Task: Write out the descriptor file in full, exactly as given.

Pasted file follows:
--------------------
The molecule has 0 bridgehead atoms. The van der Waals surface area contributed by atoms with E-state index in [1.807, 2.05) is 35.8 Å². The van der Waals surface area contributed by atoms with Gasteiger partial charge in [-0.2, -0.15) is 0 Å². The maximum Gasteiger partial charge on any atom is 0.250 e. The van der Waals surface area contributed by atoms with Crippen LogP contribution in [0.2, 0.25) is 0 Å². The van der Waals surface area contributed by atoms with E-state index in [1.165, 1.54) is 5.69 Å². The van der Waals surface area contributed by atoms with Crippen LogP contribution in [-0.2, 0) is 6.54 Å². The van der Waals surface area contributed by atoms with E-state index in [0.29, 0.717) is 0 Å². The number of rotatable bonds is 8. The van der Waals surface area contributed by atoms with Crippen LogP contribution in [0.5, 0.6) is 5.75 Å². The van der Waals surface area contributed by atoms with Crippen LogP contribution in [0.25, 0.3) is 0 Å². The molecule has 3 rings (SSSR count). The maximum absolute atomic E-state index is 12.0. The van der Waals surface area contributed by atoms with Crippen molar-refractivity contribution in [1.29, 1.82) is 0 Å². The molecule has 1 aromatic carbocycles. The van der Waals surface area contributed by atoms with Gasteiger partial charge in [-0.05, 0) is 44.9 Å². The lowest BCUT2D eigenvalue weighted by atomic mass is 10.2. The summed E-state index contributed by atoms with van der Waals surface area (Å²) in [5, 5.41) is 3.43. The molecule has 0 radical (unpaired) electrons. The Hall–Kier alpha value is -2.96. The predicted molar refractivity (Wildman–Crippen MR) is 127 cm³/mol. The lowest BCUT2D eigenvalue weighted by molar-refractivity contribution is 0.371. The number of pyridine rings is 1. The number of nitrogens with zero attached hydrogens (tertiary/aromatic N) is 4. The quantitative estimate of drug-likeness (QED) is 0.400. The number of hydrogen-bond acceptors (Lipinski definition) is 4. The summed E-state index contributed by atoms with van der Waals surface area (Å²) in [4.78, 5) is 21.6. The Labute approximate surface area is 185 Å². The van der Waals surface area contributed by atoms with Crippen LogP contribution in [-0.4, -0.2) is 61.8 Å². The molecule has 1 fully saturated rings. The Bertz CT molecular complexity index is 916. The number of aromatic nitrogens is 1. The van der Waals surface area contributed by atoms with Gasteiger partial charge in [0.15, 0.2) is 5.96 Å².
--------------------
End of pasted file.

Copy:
The molecule has 0 bridgehead atoms. The van der Waals surface area contributed by atoms with E-state index in [1.807, 2.05) is 35.8 Å². The van der Waals surface area contributed by atoms with Gasteiger partial charge in [-0.2, -0.15) is 0 Å². The maximum Gasteiger partial charge on any atom is 0.250 e. The van der Waals surface area contributed by atoms with Crippen LogP contribution in [0.2, 0.25) is 0 Å². The van der Waals surface area contributed by atoms with E-state index in [1.165, 1.54) is 5.69 Å². The van der Waals surface area contributed by atoms with Crippen LogP contribution in [-0.2, 0) is 6.54 Å². The van der Waals surface area contributed by atoms with E-state index in [0.29, 0.717) is 0 Å². The number of rotatable bonds is 8. The van der Waals surface area contributed by atoms with Crippen LogP contribution in [0.5, 0.6) is 5.75 Å². The van der Waals surface area contributed by atoms with Crippen LogP contribution in [0.25, 0.3) is 0 Å². The molecule has 3 rings (SSSR count). The maximum absolute atomic E-state index is 12.0. The van der Waals surface area contributed by atoms with Crippen molar-refractivity contribution in [1.29, 1.82) is 0 Å². The molecule has 1 aromatic carbocycles. The van der Waals surface area contributed by atoms with Gasteiger partial charge in [-0.05, 0) is 44.9 Å². The lowest BCUT2D eigenvalue weighted by atomic mass is 10.2. The summed E-state index contributed by atoms with van der Waals surface area (Å²) in [5, 5.41) is 3.43. The molecule has 0 radical (unpaired) electrons. The Hall–Kier alpha value is -2.96. The predicted molar refractivity (Wildman–Crippen MR) is 127 cm³/mol. The lowest BCUT2D eigenvalue weighted by molar-refractivity contribution is 0.371. The number of pyridine rings is 1. The number of nitrogens with zero attached hydrogens (tertiary/aromatic N) is 4. The quantitative estimate of drug-likeness (QED) is 0.400. The number of hydrogen-bond acceptors (Lipinski definition) is 4. The summed E-state index contributed by atoms with van der Waals surface area (Å²) in [4.78, 5) is 21.6. The Labute approximate surface area is 185 Å². The van der Waals surface area contributed by atoms with Crippen LogP contribution in [-0.4, -0.2) is 61.8 Å². The molecule has 1 fully saturated rings. The Bertz CT molecular complexity index is 916. The number of aromatic nitrogens is 1. The van der Waals surface area contributed by atoms with Gasteiger partial charge in [0.15, 0.2) is 5.96 Å².